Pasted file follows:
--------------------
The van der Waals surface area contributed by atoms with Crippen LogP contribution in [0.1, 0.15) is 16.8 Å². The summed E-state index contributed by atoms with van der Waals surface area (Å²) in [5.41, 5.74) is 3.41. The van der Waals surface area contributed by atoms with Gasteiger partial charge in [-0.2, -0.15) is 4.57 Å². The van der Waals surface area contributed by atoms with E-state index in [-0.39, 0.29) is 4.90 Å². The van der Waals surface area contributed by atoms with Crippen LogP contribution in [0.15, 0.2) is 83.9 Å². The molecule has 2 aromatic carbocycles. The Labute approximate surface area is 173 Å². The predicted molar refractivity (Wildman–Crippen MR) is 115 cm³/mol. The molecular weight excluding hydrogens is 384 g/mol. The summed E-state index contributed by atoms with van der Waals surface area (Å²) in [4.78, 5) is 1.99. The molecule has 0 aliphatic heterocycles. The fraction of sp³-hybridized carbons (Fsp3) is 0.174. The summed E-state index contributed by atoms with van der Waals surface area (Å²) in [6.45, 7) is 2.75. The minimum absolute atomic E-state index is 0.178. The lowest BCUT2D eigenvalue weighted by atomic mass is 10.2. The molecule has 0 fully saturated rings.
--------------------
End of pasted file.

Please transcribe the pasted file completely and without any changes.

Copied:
The van der Waals surface area contributed by atoms with Crippen LogP contribution in [0.1, 0.15) is 16.8 Å². The summed E-state index contributed by atoms with van der Waals surface area (Å²) in [5.41, 5.74) is 3.41. The van der Waals surface area contributed by atoms with Gasteiger partial charge in [-0.2, -0.15) is 4.57 Å². The van der Waals surface area contributed by atoms with E-state index in [-0.39, 0.29) is 4.90 Å². The van der Waals surface area contributed by atoms with Crippen LogP contribution in [0.15, 0.2) is 83.9 Å². The molecule has 2 aromatic carbocycles. The Labute approximate surface area is 173 Å². The predicted molar refractivity (Wildman–Crippen MR) is 115 cm³/mol. The molecular weight excluding hydrogens is 384 g/mol. The summed E-state index contributed by atoms with van der Waals surface area (Å²) in [4.78, 5) is 1.99. The molecule has 0 aliphatic heterocycles. The fraction of sp³-hybridized carbons (Fsp3) is 0.174. The summed E-state index contributed by atoms with van der Waals surface area (Å²) in [6.45, 7) is 2.75. The minimum absolute atomic E-state index is 0.178. The lowest BCUT2D eigenvalue weighted by atomic mass is 10.2. The molecule has 0 fully saturated rings.